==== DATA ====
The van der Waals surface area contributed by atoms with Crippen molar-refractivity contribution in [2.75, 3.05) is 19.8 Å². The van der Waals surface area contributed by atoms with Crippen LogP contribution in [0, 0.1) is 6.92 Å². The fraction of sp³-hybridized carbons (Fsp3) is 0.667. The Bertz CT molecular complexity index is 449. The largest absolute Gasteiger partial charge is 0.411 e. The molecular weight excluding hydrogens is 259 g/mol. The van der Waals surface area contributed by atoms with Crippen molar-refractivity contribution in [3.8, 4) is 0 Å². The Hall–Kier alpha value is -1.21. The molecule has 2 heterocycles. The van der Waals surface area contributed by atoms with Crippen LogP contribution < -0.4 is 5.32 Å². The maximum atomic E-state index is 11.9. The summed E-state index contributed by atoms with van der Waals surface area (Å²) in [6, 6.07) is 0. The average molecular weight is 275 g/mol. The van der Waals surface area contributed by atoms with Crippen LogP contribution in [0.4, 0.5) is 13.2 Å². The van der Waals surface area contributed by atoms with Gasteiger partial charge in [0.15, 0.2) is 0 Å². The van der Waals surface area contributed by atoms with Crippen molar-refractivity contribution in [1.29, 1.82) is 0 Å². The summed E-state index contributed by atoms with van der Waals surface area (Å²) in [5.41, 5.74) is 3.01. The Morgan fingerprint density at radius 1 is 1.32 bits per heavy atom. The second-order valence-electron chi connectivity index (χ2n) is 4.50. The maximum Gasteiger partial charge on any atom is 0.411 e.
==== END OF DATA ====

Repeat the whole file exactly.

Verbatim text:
The van der Waals surface area contributed by atoms with Crippen molar-refractivity contribution in [2.75, 3.05) is 19.8 Å². The van der Waals surface area contributed by atoms with Crippen LogP contribution in [0, 0.1) is 6.92 Å². The fraction of sp³-hybridized carbons (Fsp3) is 0.667. The Bertz CT molecular complexity index is 449. The largest absolute Gasteiger partial charge is 0.411 e. The molecular weight excluding hydrogens is 259 g/mol. The van der Waals surface area contributed by atoms with Crippen molar-refractivity contribution in [3.8, 4) is 0 Å². The Hall–Kier alpha value is -1.21. The molecule has 2 heterocycles. The van der Waals surface area contributed by atoms with Crippen LogP contribution < -0.4 is 5.32 Å². The maximum atomic E-state index is 11.9. The summed E-state index contributed by atoms with van der Waals surface area (Å²) in [6, 6.07) is 0. The average molecular weight is 275 g/mol. The van der Waals surface area contributed by atoms with Crippen LogP contribution in [0.4, 0.5) is 13.2 Å². The van der Waals surface area contributed by atoms with Gasteiger partial charge in [0.15, 0.2) is 0 Å². The van der Waals surface area contributed by atoms with Crippen molar-refractivity contribution in [1.29, 1.82) is 0 Å². The summed E-state index contributed by atoms with van der Waals surface area (Å²) in [5.41, 5.74) is 3.01. The Morgan fingerprint density at radius 1 is 1.32 bits per heavy atom. The second-order valence-electron chi connectivity index (χ2n) is 4.50. The maximum Gasteiger partial charge on any atom is 0.411 e.